I have the SH HX230 and I think the packs are the same or similar. Yeah, the replacement pack from SH is expensive. Problem is, it is a well made pack and they've been keeping parts
for it on a shelf for over ten years--you're paying rent.
If you look on the web there are places that will rebuild
battery packs. I would have used one of those places but needed it turned around inside a week, so I did it myself. gotta warn you--that's not a job for the faint of heart, the construction is EXTREMELY tight in there and if you short out the new battery pack, it can and will start a fire. (Don't ask me why I know this to be true.)
The good news is, if someplace rebuilds it for you they can use Panasonic AA cells with a capacity 3x-4x higher than the factory packs. Still gonna cost you well north of $50. I say Panasonic because mine will hold a charge all winter long and still work well in the sprng, but the Chinese NiMh cells (originals were NiCd, you can use either to replace them) will lose their charge in 2-4 weeks, they're a waste of money
In theory NiMh and NiCd require different charging
and treatment. In practice, if you use the original charger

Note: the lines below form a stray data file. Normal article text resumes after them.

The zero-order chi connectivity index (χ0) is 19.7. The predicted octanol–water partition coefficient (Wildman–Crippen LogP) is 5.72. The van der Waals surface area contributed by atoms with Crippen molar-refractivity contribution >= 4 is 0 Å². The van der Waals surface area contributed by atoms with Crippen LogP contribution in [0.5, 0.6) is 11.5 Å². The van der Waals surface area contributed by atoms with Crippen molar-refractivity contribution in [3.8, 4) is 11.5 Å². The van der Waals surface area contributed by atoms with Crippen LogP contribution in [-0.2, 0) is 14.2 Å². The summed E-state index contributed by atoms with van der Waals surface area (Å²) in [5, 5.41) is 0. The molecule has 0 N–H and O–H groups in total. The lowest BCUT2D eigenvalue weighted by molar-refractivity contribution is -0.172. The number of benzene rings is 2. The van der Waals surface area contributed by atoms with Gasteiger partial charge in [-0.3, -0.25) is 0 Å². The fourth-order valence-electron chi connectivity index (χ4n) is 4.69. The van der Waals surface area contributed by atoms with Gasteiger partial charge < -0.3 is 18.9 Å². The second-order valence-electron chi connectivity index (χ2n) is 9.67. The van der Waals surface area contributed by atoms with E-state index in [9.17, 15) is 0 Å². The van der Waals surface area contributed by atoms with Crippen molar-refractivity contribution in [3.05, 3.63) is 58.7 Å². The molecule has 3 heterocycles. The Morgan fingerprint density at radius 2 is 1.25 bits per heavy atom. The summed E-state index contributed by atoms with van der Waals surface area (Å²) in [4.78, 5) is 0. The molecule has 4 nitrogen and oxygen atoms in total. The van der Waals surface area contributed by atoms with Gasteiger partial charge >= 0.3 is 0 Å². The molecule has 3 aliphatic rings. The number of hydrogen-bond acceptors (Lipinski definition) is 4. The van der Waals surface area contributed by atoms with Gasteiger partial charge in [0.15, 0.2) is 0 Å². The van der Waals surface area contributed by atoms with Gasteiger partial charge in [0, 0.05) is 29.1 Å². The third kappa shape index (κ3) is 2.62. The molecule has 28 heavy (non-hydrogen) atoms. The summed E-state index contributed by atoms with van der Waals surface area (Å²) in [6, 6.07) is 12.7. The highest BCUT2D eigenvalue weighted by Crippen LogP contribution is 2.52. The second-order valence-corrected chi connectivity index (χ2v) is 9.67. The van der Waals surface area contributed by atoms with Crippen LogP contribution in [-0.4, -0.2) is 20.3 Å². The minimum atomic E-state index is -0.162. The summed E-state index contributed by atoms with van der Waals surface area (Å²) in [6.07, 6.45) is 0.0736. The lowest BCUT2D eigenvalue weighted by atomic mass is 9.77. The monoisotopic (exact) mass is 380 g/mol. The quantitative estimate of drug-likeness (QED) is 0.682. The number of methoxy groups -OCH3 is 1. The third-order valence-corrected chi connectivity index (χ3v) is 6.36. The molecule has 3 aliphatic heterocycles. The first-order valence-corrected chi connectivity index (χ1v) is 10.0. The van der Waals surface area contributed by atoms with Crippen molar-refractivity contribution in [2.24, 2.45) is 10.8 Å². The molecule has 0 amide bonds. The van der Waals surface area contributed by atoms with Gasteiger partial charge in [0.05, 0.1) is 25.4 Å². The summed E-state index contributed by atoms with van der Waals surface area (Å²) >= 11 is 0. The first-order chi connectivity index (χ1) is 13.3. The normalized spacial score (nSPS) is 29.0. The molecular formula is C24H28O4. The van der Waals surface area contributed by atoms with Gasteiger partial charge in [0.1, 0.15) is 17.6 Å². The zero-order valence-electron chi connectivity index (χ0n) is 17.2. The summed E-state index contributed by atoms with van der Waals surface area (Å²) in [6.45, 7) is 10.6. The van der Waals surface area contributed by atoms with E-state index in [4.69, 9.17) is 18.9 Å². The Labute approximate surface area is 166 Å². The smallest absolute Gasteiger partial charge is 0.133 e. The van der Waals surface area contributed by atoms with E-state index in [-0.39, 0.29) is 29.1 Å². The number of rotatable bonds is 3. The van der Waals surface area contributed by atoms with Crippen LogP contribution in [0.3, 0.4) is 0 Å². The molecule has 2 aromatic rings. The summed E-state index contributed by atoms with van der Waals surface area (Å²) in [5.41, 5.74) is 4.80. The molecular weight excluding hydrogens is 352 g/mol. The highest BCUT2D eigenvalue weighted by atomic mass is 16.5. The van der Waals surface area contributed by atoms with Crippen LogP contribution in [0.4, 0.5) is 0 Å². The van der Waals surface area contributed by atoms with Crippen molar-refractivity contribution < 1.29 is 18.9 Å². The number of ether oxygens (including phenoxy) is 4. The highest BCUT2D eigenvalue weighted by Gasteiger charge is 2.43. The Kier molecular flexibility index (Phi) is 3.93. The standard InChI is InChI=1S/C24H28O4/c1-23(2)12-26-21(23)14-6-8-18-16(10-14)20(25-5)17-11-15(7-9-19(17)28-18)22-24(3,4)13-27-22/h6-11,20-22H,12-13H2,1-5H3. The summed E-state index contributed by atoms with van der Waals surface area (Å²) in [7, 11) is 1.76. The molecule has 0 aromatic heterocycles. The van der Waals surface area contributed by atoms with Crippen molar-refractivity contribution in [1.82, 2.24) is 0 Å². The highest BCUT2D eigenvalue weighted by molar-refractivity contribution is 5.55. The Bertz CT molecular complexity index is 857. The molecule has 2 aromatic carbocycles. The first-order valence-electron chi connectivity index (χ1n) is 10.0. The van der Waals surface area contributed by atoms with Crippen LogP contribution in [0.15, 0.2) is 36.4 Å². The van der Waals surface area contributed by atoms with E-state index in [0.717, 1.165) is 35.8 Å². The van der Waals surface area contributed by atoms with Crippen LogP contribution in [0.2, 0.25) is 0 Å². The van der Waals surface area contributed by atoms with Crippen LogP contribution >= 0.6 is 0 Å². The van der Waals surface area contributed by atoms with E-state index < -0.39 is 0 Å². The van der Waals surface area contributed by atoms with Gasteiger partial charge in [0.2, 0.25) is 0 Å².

(which was an overnight charger) it will take over 24 hours to charge up new high capacity cells. 3x longer to charge, yes, but 3x longer run time, this is not a bad thing! And because the charging
time is so long, the charge is so gentle, you can ignore the NiMh/NiCd differences.
When I called SH the man actually apologized about the price
and the capacity (600mA was good 20 years ago, it's poor now) and he sent me the DC lighter cord for it for free. Hey, that was something he didn't have to do, I was impressed.
Still a great radio...but $100 for a battery pack...well...great radios aren't gonna cost that little today but some of the new radios do have a lot more features in a smaller package. And I suspect the new ones can't be used as sledgehammers--like these old ones.<G> SH made "commercial" grade equipment
back then, not consumer grade. The difference tells.